What Are the Downsides of Facebook?

by Sarah Morse

Facebook's positive effects are far-reaching and can include improved relationships, improved self-esteem and access to information. The social network also has its downsides, however -- mostly when it comes to magnifying real-life problems. Since you can shape your Facebook profile and interactions, your experience on the social network largely depends on how you use it.


Over-sharing on Facebook mostly occurs with young adults and teenagers, but is not limited to those groups. These bits of information reveal too much, and at the very least annoy others on the sharer's network. At worst, they can affect users' lives outside of the Facebook world. For example, if an 18-year-old college kid posts pictures of himself drinking alcohol, someone in the college administration could see him and he could get suspended. If a teenager talks about cheating on a test, her teacher could find out and flunk her. If an adult brags about a crime on Facebook and appears in court, that boast could be used against him. Over-sharing can also ruin job opportunities and even get you fired.


Bullying is a problem in schools, but can rise to the next level on a social network like Facebook. An upside of Facebook is that it is not anonymous, so bullies have to take credit for their comments. The downside, however, is that the bully does not have to hurl insults at his victim face-to-face. If he catches his victim doing something embarrassing, he can share it with his whole network, spreading humiliation quickly. Bullying occurs most often on Facebook with the teenage group, but adults can bully one another as well. Facebook's public platform means that someone's shame can spread more quickly than ever.


Facebook's social and sharing aspects make it easy to go from one thing to another, and before you realize it, you've spent 45 minutes just browsing Facebook. It's one thing to browse and lose time on occasion, but if you find yourself using Facebook so often that it negatively affects your studies or work productivity, you may be addicted. A study, "New Research about Facebook Addiction," from the University of Bergen in Norway reported in July 2012 that Facebook addiction affects younger users more than older, those who are socially anxious and insecure more than their secure counterparts, and women more than men. People can develop a dependency on Facebook, and, like any other addiction, become restless and unproductive when they cannot visit the site.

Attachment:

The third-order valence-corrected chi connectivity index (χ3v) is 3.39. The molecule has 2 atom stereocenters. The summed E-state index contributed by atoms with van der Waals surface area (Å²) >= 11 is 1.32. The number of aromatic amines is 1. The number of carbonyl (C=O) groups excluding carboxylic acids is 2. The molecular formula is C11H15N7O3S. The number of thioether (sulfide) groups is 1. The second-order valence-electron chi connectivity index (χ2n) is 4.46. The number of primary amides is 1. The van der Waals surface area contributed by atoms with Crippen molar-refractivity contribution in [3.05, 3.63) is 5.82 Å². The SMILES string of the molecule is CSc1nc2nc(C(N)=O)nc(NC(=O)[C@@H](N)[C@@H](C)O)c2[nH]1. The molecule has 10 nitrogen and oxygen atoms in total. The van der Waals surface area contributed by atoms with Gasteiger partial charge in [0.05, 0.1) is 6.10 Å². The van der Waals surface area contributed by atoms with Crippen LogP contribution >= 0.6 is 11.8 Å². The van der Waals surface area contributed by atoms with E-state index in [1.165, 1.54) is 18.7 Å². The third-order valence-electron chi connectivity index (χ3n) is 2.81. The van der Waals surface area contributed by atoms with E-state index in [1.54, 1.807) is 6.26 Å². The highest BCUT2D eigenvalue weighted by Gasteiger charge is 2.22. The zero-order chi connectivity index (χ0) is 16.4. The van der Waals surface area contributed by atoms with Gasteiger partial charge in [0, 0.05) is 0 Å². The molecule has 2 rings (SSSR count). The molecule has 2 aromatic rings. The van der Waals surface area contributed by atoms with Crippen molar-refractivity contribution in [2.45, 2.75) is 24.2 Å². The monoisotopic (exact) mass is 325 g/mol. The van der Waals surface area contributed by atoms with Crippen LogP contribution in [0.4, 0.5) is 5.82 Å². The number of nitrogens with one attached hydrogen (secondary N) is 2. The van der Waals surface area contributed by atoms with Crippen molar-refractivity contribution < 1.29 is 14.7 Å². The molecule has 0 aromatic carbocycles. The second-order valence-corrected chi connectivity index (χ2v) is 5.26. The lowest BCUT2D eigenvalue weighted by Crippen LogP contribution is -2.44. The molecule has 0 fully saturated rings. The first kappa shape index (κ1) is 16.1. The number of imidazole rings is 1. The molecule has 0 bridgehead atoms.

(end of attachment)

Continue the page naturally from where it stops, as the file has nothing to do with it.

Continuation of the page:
Spam becomes a problem because of all the "extras" on Facebook. Once you become a member and gain friends, you will begin receiving invitations for quizzes, horoscopes, games and more. This is great for people who enjoy participating in this kind of thing, but for many, it makes for a lot of extra junk on the social network, both in the form of status updates and invitations. Even a basic Facebook function like event invitations can lead to spam when users invite their entire friend network to multiple events in a short time.


Viewing positive pictures and updates from your seemingly successful friends may trigger feelings of envy, loneliness and misery, says a study from Germany's Humboldt University and Darmstadt's Technical University in January 2013 called "Envy on Facebook: A Hidden Threat to Users' Life Satisfaction." The negative feelings occur most often in those not actively participating in a conversation with these successful friends. As a result, some decrease their Facebook usage while others turn to bragging, which in turn creates more envy.

About the Author

Sarah Morse has been a writer since 2009, covering environmental topics, gardening and technology. She holds a bachelor's degree in English language and literature, a master's degree in English and a master's degree in information science.

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